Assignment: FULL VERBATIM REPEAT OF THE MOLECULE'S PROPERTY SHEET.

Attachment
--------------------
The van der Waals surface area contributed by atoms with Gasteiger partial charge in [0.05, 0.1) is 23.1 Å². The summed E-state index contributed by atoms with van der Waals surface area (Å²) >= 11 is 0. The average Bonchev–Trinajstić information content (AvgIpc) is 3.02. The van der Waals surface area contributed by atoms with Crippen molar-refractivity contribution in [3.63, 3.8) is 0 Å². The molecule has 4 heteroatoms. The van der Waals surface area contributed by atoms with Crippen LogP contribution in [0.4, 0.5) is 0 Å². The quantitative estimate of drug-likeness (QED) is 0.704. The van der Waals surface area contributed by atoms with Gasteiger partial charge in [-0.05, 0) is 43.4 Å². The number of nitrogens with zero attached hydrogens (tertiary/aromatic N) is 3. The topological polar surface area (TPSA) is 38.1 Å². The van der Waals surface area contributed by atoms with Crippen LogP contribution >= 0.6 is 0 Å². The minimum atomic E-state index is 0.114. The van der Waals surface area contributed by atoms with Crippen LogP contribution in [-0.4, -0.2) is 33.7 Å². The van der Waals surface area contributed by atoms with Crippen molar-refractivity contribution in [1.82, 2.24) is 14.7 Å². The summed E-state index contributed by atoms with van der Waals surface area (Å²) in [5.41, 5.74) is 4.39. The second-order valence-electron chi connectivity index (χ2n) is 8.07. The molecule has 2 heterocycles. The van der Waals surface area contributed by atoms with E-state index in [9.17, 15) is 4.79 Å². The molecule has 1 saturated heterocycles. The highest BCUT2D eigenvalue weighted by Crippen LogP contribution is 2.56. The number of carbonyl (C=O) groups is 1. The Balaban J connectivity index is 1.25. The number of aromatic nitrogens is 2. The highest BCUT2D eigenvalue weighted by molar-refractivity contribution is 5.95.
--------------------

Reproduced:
The van der Waals surface area contributed by atoms with Gasteiger partial charge in [0.05, 0.1) is 23.1 Å². The summed E-state index contributed by atoms with van der Waals surface area (Å²) >= 11 is 0. The average Bonchev–Trinajstić information content (AvgIpc) is 3.02. The van der Waals surface area contributed by atoms with Crippen molar-refractivity contribution in [3.63, 3.8) is 0 Å². The molecule has 4 heteroatoms. The van der Waals surface area contributed by atoms with Crippen LogP contribution in [0.4, 0.5) is 0 Å². The quantitative estimate of drug-likeness (QED) is 0.704. The van der Waals surface area contributed by atoms with Gasteiger partial charge in [-0.05, 0) is 43.4 Å². The number of nitrogens with zero attached hydrogens (tertiary/aromatic N) is 3. The topological polar surface area (TPSA) is 38.1 Å². The van der Waals surface area contributed by atoms with Crippen LogP contribution >= 0.6 is 0 Å². The minimum atomic E-state index is 0.114. The van der Waals surface area contributed by atoms with Crippen LogP contribution in [-0.4, -0.2) is 33.7 Å². The van der Waals surface area contributed by atoms with Crippen molar-refractivity contribution in [1.82, 2.24) is 14.7 Å². The summed E-state index contributed by atoms with van der Waals surface area (Å²) in [5.41, 5.74) is 4.39. The second-order valence-electron chi connectivity index (χ2n) is 8.07. The molecule has 2 heterocycles. The van der Waals surface area contributed by atoms with E-state index in [9.17, 15) is 4.79 Å². The molecule has 1 saturated heterocycles. The highest BCUT2D eigenvalue weighted by Crippen LogP contribution is 2.56. The number of carbonyl (C=O) groups is 1. The Balaban J connectivity index is 1.25. The number of aromatic nitrogens is 2. The highest BCUT2D eigenvalue weighted by molar-refractivity contribution is 5.95.